Screening Policy

Educating athletes and personnel about abuse and harassment is very important; however it is not enough. The Executive Officers of the local Minor Hockey Association have the responsibility to ensure that all volunteers, which includes: Players, Coaches and both on-ice and off-ice Officials are in a safe environment. Every effort must be made to protect them from abuse, harassment and injuries. We, as volunteer hockey administrators within our Associations, are responsible to ensure that players are protected both on and off the ice. It is important that volunteers at all levels within our Associations are certified and properly trained to deliver these programs to our players. We must provide both financial and human resources to deliver ongoing Professional Development Programs for our Coaches, Trainers, Managers and Directors of our Associations. Hockey Canada and Hockey Newfoundland and Labrador are constantly developing new programs and policies that will enhance the game of hockey and protect the Membership. It is important that we make every effort to ensure this information is disseminated to the participants.

Coaches, Assistant Coaches, Managers & Trainers:

Hockey Newfoundland and Labrador requires that all new Coaches, Assistant Coaches, Managers and Trainers who are making application for all teams during the upcoming season must make formal application to Hockey Newfoundland and Labrador. It is recommended that these application forms remain on permanent file with the branch office of Hockey Newfoundland and Labrador. In addition, it is recommended that all applicants be interviewed for the position. If the local Minor Hockey Association, League or team for the position selects the applicant, the appointment is contingent upon submitting the following completed forms: Part 1 – Personal Information, Part 2 – History of Conduct, Part 3 – Consent for Criminal Record Search for a Sexual Offence for which a Pardon has been granted, Part 4 – Consent to Disclosure of Record and the appropriate Letter or Certificate of Conduct and a vulnerable person’s check from the police. A new Letter or Certificate of Conduct from the police must be filed every five years. The local Association must record the names of individuals who have been provided with these forms, collect the forms in sealed envelopes marked Private and Confidential and forward to the Hockey Newfoundland and Labrador branch office to the attention of the Risk Management Screening Committee. The Committee will review the results and determine if applicants have not been approved for membership.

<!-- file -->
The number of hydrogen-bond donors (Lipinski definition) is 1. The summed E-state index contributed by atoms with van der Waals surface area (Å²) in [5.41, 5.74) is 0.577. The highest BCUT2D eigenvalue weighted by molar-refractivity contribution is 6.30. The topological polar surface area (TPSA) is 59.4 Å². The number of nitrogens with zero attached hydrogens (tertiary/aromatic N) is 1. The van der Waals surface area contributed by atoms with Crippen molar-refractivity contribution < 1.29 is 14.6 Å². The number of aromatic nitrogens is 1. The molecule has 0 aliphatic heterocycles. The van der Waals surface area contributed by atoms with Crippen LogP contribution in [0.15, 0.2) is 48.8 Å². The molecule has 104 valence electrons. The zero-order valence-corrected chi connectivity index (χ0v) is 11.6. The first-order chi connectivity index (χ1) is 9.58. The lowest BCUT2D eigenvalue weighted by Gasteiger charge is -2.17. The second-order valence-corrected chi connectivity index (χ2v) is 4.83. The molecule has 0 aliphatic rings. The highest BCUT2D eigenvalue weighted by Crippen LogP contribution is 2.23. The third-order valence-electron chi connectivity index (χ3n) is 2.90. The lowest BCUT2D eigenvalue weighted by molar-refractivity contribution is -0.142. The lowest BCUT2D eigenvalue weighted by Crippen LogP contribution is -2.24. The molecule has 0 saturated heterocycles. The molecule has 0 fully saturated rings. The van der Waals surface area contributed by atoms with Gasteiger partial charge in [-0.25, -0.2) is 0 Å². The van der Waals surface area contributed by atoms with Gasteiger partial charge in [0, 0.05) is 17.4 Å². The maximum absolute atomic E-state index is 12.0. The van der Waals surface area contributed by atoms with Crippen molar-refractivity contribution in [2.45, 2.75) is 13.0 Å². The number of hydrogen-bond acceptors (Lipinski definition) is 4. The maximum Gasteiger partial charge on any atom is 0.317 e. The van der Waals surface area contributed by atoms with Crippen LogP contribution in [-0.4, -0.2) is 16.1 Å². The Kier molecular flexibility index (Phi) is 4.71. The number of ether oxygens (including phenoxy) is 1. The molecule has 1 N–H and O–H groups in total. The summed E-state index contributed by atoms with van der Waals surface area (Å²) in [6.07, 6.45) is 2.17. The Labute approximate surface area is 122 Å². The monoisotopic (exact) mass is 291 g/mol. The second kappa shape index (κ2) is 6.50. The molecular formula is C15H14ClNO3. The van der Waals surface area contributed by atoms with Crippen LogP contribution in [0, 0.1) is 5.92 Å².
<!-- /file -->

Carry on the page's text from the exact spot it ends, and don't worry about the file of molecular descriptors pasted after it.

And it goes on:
Note: All existing Coaches, Assistant Coaches, Managers, Trainers and Hockey Newfoundland and Labrador Board of Directors who have not completed all application forms must do so.

If the Criminal Record Check indicates that there may or may not be a criminal record in existence the applicant is required to go to the local police or the RCMP, provide fingerprints and have the documentation returned marked Private and Confidential to the Hockey Newfoundland and Labrador branch office to the attention of the Risk Management Screening Committee. There maybe a fee for this service. In addition applicants are asked to submit a written statement outlining the nature of the charges, the sentence and the date of the sentence. Failure to comply may result in suspension pending further investigation.

Procedures for completing the Criminal Record Check

1. Applicants must complete side one of the Criminal Record Check Form that is provided by the local Association and signed by an official within the local Association. The applicant must bring this form to the local Police Service or the Royal Canadian Mounted Police who ever is responsible for policing in their place of residence. The applicant must bring two pieces of identification one of which must be a picture ID such as a Drivers License. In some instances the form will be completed while the applicant waits or will be required to return to pick up the form within a 10-day period. The applicant must then forward the completed form in a sealed envelope marked Private and Confidential to the local Association President or designate. Normally, there is no charge for completing a Criminal Record Check form providing the applicant is identified as a volunteer by submitting the Criminal Record Check form.

2. The local Association must record the names of individuals who have been provided with these forms; collect the forms in sealed envelopes marked Private and Confidential and forward the Criminal Record Check Forms to the Hockey Newfoundland and Labrador branch office to the attention of the Risk Management Screening Committee. The Committee will review the results and determine if applicants have not been approved for membership.

3. Applicants who have not been approved for membership, the Chair, Risk Management for Hockey Newfoundland and Labrador will notify the applicant that he/she has not been approved as well as the local Association President, President of Hockey Newfoundland and Labrador and the Chair of Hockey Newfoundland and Labrador Minor Council. All specific information on the Criminal Record Check is strictly confidential.